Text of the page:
but this is a block that deserves every special attention and is worth every dollar that
you spend.


The XSPC comes a long way informs of cooling performance from such previous versions, provides universal compatibility for both AMD and Intel users.

However, the mounting plate may cause some compatibility issues with certain chipset cooling solutions.

The Acetal top of the XSPC Delta V3 makes a nice change from the chrome finish.

The screw-apart base also makes cleaning very easy. It certainly looks like XSPC have done their homework in addressing the short comings of previous versions of the Delta water block range, and it's finally.

The Good.
* Performance
* Price
* Looks - Acetal top increases the visual appeal
* Universal compatibility

* Nothing.

Would like to thank XSPC for supplying today's review samples.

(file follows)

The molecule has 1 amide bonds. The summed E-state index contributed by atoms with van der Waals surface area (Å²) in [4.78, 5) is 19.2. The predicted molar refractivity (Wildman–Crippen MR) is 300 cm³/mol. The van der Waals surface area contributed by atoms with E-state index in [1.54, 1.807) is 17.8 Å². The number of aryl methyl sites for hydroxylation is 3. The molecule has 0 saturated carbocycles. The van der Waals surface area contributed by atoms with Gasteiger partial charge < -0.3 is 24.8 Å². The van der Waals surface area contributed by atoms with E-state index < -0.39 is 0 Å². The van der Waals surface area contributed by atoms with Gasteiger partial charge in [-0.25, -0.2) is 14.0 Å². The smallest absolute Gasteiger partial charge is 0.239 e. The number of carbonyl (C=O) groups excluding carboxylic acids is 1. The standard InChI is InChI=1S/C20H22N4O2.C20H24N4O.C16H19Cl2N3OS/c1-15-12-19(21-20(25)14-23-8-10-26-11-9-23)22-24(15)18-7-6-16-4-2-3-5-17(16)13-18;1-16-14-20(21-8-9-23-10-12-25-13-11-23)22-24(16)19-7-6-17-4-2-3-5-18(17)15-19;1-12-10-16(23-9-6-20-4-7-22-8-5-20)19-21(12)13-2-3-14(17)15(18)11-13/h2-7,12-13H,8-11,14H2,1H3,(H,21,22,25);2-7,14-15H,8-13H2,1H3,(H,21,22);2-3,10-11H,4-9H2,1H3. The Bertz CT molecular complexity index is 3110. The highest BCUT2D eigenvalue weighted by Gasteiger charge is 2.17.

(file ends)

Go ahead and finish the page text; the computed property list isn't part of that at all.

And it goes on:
Wednesday, August 13, 2008

EVGA GeForce GTX 280 1GB FTW Edition Review

1. Introduction
2. EVGA GTX280 FTW Edition Features
3. EVGA GTX280 FTW Edition Layout
4. EVGA GTX280 FTW Edition Bundle
5. Test Setup And Software
6. Overclocking And Gaming
7. 3DMark
8. DirectX 10
9. DirectX 9
10. PCMark Vantage
11. 3DMark Vantage
12. Conclusion


NVIDIA is on the warpath once again and like a rampant machine they keep making progress in the area of GPU technology pushing the envelope just a bit farther than previously attained. Fast video cards that push pixels and framerates beyond anything the competition can bring to the table has been NVIDIA’s claim to fame, and the new GTX 280 series once again validates that point.